Can China’s Economy Withstand the Coronavirus?

A. Michael Spence
By A. Michael Spence
A number of credible estimates (some public and some private) suggest that China’s annual GDP growth could fall by 2-4 percentage points per quarter until the virus peaks. In particular, consumption and output will take a hit, not least because of mobility restrictions, both voluntary and enforced. The bump that the Lunar New Year holiday usually provides is already lost.

The question is when that peak will come. Optimistic forecasts indicate a partial recovery in the second quarter of this year. I believe that it is more realistic to expect a third-quarter recovery, with a material impact on annual global growth. But one cannot rule out the possibility of a prolonged pandemic causing far more extensive damage to economies, owing to business failures, declining employment, faltering private investment and weak or late policy responses.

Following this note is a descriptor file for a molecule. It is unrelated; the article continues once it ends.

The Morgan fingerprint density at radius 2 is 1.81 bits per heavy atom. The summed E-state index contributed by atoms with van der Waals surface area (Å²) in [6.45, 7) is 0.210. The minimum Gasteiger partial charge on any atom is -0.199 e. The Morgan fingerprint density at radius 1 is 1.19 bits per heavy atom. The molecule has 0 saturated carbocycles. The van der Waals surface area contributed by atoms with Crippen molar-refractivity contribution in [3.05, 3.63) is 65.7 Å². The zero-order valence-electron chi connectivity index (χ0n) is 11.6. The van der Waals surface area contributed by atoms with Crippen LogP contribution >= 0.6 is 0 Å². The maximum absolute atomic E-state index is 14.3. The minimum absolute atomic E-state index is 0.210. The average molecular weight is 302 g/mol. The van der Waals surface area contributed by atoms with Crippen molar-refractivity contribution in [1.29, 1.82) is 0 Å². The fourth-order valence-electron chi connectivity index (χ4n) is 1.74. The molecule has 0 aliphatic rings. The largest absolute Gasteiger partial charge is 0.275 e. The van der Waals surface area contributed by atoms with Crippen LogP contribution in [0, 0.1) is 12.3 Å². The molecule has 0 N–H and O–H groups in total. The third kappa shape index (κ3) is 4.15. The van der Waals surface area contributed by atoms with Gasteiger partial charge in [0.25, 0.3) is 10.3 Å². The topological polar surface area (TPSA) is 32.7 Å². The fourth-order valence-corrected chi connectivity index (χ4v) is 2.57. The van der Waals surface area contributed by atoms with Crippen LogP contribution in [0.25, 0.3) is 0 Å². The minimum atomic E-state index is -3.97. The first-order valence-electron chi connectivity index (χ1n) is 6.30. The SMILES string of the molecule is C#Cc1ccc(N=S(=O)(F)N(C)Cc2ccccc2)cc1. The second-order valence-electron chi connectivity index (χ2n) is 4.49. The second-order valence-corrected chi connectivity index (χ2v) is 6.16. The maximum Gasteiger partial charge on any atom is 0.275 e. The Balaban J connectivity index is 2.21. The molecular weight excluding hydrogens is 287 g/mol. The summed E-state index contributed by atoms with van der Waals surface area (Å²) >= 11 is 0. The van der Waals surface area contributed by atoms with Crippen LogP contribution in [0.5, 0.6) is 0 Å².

Barring such a “black swan” event, however, history suggests that the COVID-19 outbreak’s long-term effects may rather small, even negligible. This is all the more likely, because China’s economy is far from fragile. Indeed, it is less dependent on trade than it was in 2003, during an outbreak of another coronavirus, severe acute respiratory syndrome (SARS), and it is equipped to bounce back from reasonably large shocks rather quickly.

Read the full Project Syndicate article.

A. Michael Spence is a William R. Berkley Professor in Economics & Business.